Figures For Saudi Arabia’s Crude Oil Reserves

Saudi Arabia had 170 billion barrels of proved oil reserves in 1989. Still, just a year later, without the discovery of any significant new oil discoveries, the official estimate of reserves had inexplicably grown by 51.2 percent, to 257 billion barrels. It quickly rose once again to a little over 266 billion barrels, which stayed until a modest rise to just over 268 billion barrels in 2017. On the demand side of the equation, Saudi Arabia produced an average of 8.192 million barrels of crude oil per day from 1973 until the end of last week.

As a result, starting in 1989 (when 170 billion barrels of crude oil reserves were officially announced), Saudi Arabia has physically pumped and permanently removed a total of 95,682,560,000 barrels of crude oil from its oil fields over the following 32 years. No substantial new oil fields have been discovered within the same period. Despite this, Saudi Arabia’s crude oil reserves have increased rather than decreased.

Discovering The Truth

The cables, which range from 2007 to 2009, claim that Saudi Arabia may yet the world’s oil output will only reach 12 million barrels per day in ten years and that the world’s oil production may have peaked as early as 2012. The term “peak oil” refers to this critical point. Because the Saudi energy sector misrepresented its recoverable reserves to attract international investment, Aramco would be powerless to halt the rise in world oil prices. Aramco had drastically overestimated the time required to put fresh oil on tap.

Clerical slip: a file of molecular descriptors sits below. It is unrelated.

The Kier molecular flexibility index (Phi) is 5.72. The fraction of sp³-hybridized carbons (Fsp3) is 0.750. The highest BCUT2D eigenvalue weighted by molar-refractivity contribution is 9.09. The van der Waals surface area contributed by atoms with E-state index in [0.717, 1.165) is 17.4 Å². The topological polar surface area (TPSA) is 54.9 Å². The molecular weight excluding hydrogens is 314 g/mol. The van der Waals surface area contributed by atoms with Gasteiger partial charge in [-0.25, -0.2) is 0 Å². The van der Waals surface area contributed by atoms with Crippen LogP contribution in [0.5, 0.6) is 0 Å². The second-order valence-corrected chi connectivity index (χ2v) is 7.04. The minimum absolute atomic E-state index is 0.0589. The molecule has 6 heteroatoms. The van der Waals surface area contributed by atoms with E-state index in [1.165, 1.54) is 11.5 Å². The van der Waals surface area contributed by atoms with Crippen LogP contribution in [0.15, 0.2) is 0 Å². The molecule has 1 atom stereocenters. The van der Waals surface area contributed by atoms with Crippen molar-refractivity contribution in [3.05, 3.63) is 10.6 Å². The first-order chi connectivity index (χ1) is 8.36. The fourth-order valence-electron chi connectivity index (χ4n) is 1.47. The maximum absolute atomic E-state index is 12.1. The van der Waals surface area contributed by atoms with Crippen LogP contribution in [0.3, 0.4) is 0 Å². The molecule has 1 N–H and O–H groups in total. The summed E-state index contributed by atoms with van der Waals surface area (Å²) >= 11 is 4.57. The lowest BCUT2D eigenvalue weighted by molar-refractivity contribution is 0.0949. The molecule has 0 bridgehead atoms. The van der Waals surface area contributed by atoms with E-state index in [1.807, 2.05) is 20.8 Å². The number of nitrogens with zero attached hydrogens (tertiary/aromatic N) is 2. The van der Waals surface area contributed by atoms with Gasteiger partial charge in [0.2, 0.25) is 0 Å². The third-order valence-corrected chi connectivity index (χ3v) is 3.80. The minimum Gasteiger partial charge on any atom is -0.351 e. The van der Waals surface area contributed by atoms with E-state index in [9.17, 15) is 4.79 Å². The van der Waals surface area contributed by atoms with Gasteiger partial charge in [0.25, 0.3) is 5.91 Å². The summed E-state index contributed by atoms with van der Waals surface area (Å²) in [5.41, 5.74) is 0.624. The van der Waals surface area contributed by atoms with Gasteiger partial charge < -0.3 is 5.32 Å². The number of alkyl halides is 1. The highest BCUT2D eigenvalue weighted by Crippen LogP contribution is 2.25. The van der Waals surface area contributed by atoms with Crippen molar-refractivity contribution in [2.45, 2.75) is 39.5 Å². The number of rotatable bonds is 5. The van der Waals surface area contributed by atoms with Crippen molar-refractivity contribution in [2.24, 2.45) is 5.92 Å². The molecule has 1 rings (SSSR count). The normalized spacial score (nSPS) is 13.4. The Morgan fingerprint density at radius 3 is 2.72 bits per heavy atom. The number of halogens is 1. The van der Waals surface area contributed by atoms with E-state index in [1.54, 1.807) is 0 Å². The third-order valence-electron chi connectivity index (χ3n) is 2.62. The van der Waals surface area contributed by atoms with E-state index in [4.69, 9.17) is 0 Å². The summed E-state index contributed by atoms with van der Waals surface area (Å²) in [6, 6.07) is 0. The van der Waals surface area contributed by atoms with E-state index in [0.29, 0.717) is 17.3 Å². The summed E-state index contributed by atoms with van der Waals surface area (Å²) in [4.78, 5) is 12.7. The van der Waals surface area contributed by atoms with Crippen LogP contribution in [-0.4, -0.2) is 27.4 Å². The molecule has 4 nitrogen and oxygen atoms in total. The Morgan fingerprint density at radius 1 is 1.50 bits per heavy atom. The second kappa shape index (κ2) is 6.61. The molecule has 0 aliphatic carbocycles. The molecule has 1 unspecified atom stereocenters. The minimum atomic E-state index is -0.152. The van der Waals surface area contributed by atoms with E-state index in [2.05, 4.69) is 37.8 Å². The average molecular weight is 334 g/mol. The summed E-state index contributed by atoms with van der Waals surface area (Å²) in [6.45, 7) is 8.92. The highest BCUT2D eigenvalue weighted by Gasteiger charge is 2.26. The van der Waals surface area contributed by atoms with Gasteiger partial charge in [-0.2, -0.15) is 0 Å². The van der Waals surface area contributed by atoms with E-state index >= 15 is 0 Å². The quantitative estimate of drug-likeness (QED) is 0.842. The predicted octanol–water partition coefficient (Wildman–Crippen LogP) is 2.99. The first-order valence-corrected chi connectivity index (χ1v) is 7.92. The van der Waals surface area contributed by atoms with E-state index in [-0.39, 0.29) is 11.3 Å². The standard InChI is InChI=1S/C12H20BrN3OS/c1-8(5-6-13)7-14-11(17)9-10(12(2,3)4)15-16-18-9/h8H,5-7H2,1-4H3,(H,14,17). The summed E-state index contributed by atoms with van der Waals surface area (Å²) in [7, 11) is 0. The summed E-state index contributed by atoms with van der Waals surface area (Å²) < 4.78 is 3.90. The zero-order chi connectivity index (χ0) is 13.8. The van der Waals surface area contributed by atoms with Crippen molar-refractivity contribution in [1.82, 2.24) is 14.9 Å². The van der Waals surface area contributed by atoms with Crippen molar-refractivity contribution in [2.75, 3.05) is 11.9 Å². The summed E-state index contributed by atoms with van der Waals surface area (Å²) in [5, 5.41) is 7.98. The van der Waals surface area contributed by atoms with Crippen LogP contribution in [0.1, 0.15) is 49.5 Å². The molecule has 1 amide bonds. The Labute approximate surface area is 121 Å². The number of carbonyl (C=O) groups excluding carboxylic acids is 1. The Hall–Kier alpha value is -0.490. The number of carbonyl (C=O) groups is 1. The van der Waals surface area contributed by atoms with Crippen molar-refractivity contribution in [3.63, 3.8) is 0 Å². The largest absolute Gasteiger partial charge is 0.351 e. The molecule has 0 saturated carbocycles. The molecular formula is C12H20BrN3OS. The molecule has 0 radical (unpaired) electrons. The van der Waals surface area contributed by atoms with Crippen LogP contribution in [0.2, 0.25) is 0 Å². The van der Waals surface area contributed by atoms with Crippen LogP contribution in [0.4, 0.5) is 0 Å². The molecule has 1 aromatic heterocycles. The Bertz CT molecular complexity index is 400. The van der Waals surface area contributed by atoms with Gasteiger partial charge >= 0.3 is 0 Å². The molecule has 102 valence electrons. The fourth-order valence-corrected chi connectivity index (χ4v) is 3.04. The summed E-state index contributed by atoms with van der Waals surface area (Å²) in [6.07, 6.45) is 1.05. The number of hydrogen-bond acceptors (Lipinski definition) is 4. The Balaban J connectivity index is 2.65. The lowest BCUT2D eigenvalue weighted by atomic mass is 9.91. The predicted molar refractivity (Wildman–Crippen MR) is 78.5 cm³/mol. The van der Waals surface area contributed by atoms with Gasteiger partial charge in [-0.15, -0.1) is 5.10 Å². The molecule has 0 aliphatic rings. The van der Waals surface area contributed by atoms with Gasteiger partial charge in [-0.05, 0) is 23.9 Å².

First, despite what Aramco and energy optimists would want to claim, probably, Saudi reserves are not as plentiful as frequently claimed, nor is the production schedule for them as flexible.

Aramco now possesses 716 billion barrels of total reserves, of which 51% are recoverable, and will have 900 billion barrels of reserves in 20 years, according to Abdallah al-Saif, senior vice-president for exploration at the company. Al-Husseini rejects this research and thinks Aramco’s reserves are inflated by up to 300 billion barrels.

According to him, a constant production in decline will happen after 50% of the initially confirmed reserves have been used up, and no amount of effort will be able to halt it. The outcome will be a total output peak that lasts around 15 years, followed by declining output.


The Saudis are probably certainly exaggerating their capabilities. The reserves and their alleged “spare production capacity” for Saudi Arabia and the rest of the Middle East are not audited. They could have some extra space, but not to the extent claimed. Saudi Arabia and other countries in the Middle East raised their output a little bit, but not much, as one might have anticipated given their ostensible spare capacity, when oil prices jumped to $147 per barrel in July 2008.

What actual oil reserves does Saudi Arabia still possess?

●     According to estimates, Saudi Arabia’s proven oil reserves are 221.2 times its yearly consumption.

Are the Saudis facing an oil shortage?

●     Ironically, Saudi Arabia’s oil output will be even more crucial in an era of climate change. And Riyadh has now openly established a strict cap on the amount it may pump.

Who owned the oil in Saudi Arabia?

●     Saudi Aramco is the world’s biggest oil producer. The corporation, formally known as the Saudi Arabian Oil Company, is situated in Dhahran, Saudi Arabia, and is mostly controlled by the government.